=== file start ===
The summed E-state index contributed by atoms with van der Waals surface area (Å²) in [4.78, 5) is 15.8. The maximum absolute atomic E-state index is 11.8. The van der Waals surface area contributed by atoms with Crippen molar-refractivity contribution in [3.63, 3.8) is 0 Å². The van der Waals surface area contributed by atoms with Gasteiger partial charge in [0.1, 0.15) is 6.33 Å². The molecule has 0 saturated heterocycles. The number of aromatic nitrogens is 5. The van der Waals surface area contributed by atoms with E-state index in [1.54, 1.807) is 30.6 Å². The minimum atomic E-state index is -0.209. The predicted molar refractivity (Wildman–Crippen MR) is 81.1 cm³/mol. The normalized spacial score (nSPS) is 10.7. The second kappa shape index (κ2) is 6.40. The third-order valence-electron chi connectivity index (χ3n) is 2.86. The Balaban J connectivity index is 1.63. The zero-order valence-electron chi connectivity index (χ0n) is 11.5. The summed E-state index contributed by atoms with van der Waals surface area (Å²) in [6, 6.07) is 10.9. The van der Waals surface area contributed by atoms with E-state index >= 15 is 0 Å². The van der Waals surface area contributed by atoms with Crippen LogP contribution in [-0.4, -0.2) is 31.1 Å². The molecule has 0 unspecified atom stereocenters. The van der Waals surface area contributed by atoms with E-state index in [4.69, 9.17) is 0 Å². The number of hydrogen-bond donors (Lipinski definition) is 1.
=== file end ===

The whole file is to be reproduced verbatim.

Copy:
The summed E-state index contributed by atoms with van der Waals surface area (Å²) in [4.78, 5) is 15.8. The maximum absolute atomic E-state index is 11.8. The van der Waals surface area contributed by atoms with Crippen molar-refractivity contribution in [3.63, 3.8) is 0 Å². The van der Waals surface area contributed by atoms with Gasteiger partial charge in [0.1, 0.15) is 6.33 Å². The molecule has 0 saturated heterocycles. The number of aromatic nitrogens is 5. The van der Waals surface area contributed by atoms with E-state index in [1.54, 1.807) is 30.6 Å². The minimum atomic E-state index is -0.209. The predicted molar refractivity (Wildman–Crippen MR) is 81.1 cm³/mol. The normalized spacial score (nSPS) is 10.7. The second kappa shape index (κ2) is 6.40. The third-order valence-electron chi connectivity index (χ3n) is 2.86. The Balaban J connectivity index is 1.63. The zero-order valence-electron chi connectivity index (χ0n) is 11.5. The summed E-state index contributed by atoms with van der Waals surface area (Å²) in [6, 6.07) is 10.9. The van der Waals surface area contributed by atoms with E-state index >= 15 is 0 Å². The van der Waals surface area contributed by atoms with Crippen LogP contribution in [-0.4, -0.2) is 31.1 Å². The molecule has 0 unspecified atom stereocenters. The van der Waals surface area contributed by atoms with E-state index in [4.69, 9.17) is 0 Å². The number of hydrogen-bond donors (Lipinski definition) is 1.